In a recent glossy magazine feature on the lives of the post-millennial East London hipsterati, the writer, somewhat embarrassingly, blathers on fawningly about her subjects indulging in such, um, establishment-defying activities as "trading pork belly recipes" and "obsessing over fair trade coffee."It’s precisely such a banal, eviscerated 21st Century version of youth rebellion that makes it all the more seditiously provocative when, in the new Rolling Stones documentary Crossfire Hurricane, Mick Jagger matter-of-factly conveys that the band was only half the reason so many fired-up young lads were flocking to their early shows; the other half, he insists, was for the singular fuck-the-old-crusties thrill of "participating in a riot." Indeed, the film electrifyingly recalls how rock ’n’ roll once seethed with all the violence and anger that young people felt towards "he generation that is running our lives." The teenagers were, literally and figuratively, storming the barricades.
Crossfire Hurricane, which has already had a run across the pond and will premier stateside on HBO this Thursday, was introduced by the Stones themselves at the Ziegfeld Theater Tuesday night; and Jagger, Keith Richards, Ron Wood, and (perhaps a bit less) Charlie Watts still seemed, fifty years on, to be every bit the rock & roll hellions who had initially inspired all that adolescent fury. Uniquely formatted with current interviews (in which interim guitarist Mick Taylor also participates) laid over a lightning-paced pastiche of ’60s and ’70s era clips, it leaves out the gossip (no Jerry Halls, no Anita Pallenbergs), letting the blindingly revolutionary music—and culture-altering behavior—speak for itself. It also unabashedly canonizes the band’s shameless, glorious depravity. An unidentified commentator sums it up: "Parents become homicidal at the sight of them." To which the late Brian Jones counters with a satisfied sneer, "We’ve been called everything from beautiful to revolting."
And revolting they were, specifically against the grey, post-war misery of a still culturally clenched Britain run by stunted old farts. It was "goodbye to all that" times a thousand, the virtual ground zero of us-against-them.
The live clips are, of course, incendiary. From the ragged, anarchic early shows, with audiences full of thrashing boys and screaming, fainting girls (who were, apparently, according to Jones, literally wetting their pretty little panties), to the wildly histrionic ’70s arena clips, the Stones (despite a few inexcusable fashion faux pas) are depicted as nothing less than the coolest, baddest, greatest motherfucking rock ’n’ roll band ever. Truly, watching them tear through "Sympathy For The Devil," "Street Fighting Man," and "Jumpin’ Jack Flash" with such snarling but deadly earnest exuberance is alone worth the price of admission.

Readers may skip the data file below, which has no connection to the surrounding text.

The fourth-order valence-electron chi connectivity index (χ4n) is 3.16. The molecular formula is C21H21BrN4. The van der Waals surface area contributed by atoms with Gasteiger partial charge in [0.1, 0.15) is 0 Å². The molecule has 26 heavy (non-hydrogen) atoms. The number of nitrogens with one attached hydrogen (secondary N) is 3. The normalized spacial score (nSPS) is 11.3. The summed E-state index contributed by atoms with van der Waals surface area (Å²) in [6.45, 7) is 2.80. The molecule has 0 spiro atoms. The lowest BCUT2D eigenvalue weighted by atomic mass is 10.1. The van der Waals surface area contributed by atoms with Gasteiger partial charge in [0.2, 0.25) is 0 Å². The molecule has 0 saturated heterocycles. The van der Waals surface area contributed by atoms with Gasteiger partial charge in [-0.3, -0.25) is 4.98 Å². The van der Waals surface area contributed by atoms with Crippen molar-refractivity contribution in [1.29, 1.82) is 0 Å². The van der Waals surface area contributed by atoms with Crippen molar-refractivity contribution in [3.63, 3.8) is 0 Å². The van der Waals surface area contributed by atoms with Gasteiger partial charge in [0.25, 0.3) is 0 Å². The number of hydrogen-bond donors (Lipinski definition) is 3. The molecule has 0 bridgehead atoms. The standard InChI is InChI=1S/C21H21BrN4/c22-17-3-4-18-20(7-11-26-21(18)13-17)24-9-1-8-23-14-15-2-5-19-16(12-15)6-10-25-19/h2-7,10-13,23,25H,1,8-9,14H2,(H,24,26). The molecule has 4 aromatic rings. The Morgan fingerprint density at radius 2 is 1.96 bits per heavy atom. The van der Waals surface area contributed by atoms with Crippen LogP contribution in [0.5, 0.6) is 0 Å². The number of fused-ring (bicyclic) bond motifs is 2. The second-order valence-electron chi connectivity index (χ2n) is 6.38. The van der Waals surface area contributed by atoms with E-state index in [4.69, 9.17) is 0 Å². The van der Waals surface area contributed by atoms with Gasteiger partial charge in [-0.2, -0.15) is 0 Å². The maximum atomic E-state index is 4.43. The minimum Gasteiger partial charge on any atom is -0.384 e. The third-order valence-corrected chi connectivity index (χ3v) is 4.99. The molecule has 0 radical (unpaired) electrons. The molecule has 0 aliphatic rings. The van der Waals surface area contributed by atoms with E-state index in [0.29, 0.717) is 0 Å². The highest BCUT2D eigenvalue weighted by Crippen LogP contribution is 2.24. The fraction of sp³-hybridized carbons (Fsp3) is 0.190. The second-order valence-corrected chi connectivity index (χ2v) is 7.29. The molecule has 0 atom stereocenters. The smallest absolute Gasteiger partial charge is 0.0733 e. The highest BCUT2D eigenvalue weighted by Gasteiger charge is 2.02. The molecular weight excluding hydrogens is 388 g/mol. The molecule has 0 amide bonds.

Specific epochal episodes—Brian Jones’s funeral, the fatal pandemonium at Altamont, the band’s drug-drenched tax exile in the South of France (which, by the way, resulted in Exile On Main Street), and Richards’s genuinely career-threatening heroin bust in Toronto—are all treated with an intelligence and poignancy by director Brett Morgen, traits usually lacking in rock documentaries. Yet never are such matters allowed to get in the way of the hedonism, debauchery, and, well, balls-out fun.
Indeed, post-bust, an impressively unshaken Richards proudly refers to himself as rock’s Jesse James. "I never had a problem with drugs," he sniffs. "I only had a problem with the cops."
The film’s only concession to normal human reality comes by way of Jagger’s not-all-too-concerned observation that, "You can’t stay young forever." Still, Richards—being Keith Richards—leaves us with an unconditional warning, nay manifesto: "Don’t fuck with the Stones."
It’s a gas, gas, gas.
Photo Credit: ©Rolling Stones Archive